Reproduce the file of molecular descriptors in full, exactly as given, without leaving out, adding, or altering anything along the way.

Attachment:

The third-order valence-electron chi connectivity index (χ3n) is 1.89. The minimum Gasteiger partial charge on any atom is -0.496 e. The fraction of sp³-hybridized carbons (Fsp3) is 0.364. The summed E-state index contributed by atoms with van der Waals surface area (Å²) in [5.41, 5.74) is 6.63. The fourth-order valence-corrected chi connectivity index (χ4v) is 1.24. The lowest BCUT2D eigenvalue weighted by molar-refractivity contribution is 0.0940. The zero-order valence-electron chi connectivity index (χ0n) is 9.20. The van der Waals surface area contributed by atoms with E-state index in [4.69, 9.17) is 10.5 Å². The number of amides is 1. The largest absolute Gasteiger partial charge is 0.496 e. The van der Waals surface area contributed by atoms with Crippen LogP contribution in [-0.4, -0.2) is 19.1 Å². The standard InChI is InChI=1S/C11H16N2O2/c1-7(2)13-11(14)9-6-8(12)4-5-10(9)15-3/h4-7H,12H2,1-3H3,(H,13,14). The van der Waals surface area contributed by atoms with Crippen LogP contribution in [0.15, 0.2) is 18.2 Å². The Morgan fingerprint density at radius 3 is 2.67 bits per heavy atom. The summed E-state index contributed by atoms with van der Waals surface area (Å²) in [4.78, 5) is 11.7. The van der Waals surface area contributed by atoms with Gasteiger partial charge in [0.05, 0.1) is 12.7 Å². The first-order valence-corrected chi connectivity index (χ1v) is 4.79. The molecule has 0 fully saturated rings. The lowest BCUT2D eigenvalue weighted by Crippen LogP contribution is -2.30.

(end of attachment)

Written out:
The third-order valence-electron chi connectivity index (χ3n) is 1.89. The minimum Gasteiger partial charge on any atom is -0.496 e. The fraction of sp³-hybridized carbons (Fsp3) is 0.364. The summed E-state index contributed by atoms with van der Waals surface area (Å²) in [5.41, 5.74) is 6.63. The fourth-order valence-corrected chi connectivity index (χ4v) is 1.24. The lowest BCUT2D eigenvalue weighted by molar-refractivity contribution is 0.0940. The zero-order valence-electron chi connectivity index (χ0n) is 9.20. The van der Waals surface area contributed by atoms with E-state index in [4.69, 9.17) is 10.5 Å². The number of amides is 1. The largest absolute Gasteiger partial charge is 0.496 e. The van der Waals surface area contributed by atoms with Crippen LogP contribution in [-0.4, -0.2) is 19.1 Å². The standard InChI is InChI=1S/C11H16N2O2/c1-7(2)13-11(14)9-6-8(12)4-5-10(9)15-3/h4-7H,12H2,1-3H3,(H,13,14). The van der Waals surface area contributed by atoms with Crippen LogP contribution in [0.15, 0.2) is 18.2 Å². The Morgan fingerprint density at radius 3 is 2.67 bits per heavy atom. The summed E-state index contributed by atoms with van der Waals surface area (Å²) in [4.78, 5) is 11.7. The van der Waals surface area contributed by atoms with Gasteiger partial charge in [0.05, 0.1) is 12.7 Å². The first-order valence-corrected chi connectivity index (χ1v) is 4.79. The molecule has 0 fully saturated rings. The lowest BCUT2D eigenvalue weighted by Crippen LogP contribution is -2.30.